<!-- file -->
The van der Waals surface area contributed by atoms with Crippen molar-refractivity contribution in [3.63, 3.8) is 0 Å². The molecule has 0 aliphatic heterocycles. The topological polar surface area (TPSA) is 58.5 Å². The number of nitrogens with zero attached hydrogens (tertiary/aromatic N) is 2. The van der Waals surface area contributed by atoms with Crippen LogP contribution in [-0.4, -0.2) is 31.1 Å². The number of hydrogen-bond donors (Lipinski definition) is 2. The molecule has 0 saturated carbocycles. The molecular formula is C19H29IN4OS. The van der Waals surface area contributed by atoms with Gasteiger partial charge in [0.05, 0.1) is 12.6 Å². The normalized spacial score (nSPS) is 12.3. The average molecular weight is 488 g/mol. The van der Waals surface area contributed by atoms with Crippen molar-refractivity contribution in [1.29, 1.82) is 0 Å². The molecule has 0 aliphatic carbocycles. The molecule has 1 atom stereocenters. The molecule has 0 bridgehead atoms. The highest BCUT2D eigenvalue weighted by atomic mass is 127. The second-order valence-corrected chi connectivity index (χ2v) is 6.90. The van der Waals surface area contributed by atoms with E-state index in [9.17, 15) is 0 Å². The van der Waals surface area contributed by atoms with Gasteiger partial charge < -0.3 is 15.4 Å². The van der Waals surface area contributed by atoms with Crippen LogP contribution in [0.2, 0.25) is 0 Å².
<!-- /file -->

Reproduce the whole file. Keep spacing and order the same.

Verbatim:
The van der Waals surface area contributed by atoms with Crippen molar-refractivity contribution in [3.63, 3.8) is 0 Å². The molecule has 0 aliphatic heterocycles. The topological polar surface area (TPSA) is 58.5 Å². The number of nitrogens with zero attached hydrogens (tertiary/aromatic N) is 2. The van der Waals surface area contributed by atoms with Crippen LogP contribution in [-0.4, -0.2) is 31.1 Å². The number of hydrogen-bond donors (Lipinski definition) is 2. The molecule has 0 saturated carbocycles. The molecular formula is C19H29IN4OS. The van der Waals surface area contributed by atoms with Gasteiger partial charge in [0.05, 0.1) is 12.6 Å². The normalized spacial score (nSPS) is 12.3. The average molecular weight is 488 g/mol. The van der Waals surface area contributed by atoms with Crippen molar-refractivity contribution in [1.29, 1.82) is 0 Å². The molecule has 0 aliphatic carbocycles. The molecule has 1 atom stereocenters. The molecule has 0 bridgehead atoms. The highest BCUT2D eigenvalue weighted by atomic mass is 127. The second-order valence-corrected chi connectivity index (χ2v) is 6.90. The van der Waals surface area contributed by atoms with E-state index in [9.17, 15) is 0 Å². The van der Waals surface area contributed by atoms with Gasteiger partial charge < -0.3 is 15.4 Å². The van der Waals surface area contributed by atoms with Crippen LogP contribution in [0.2, 0.25) is 0 Å².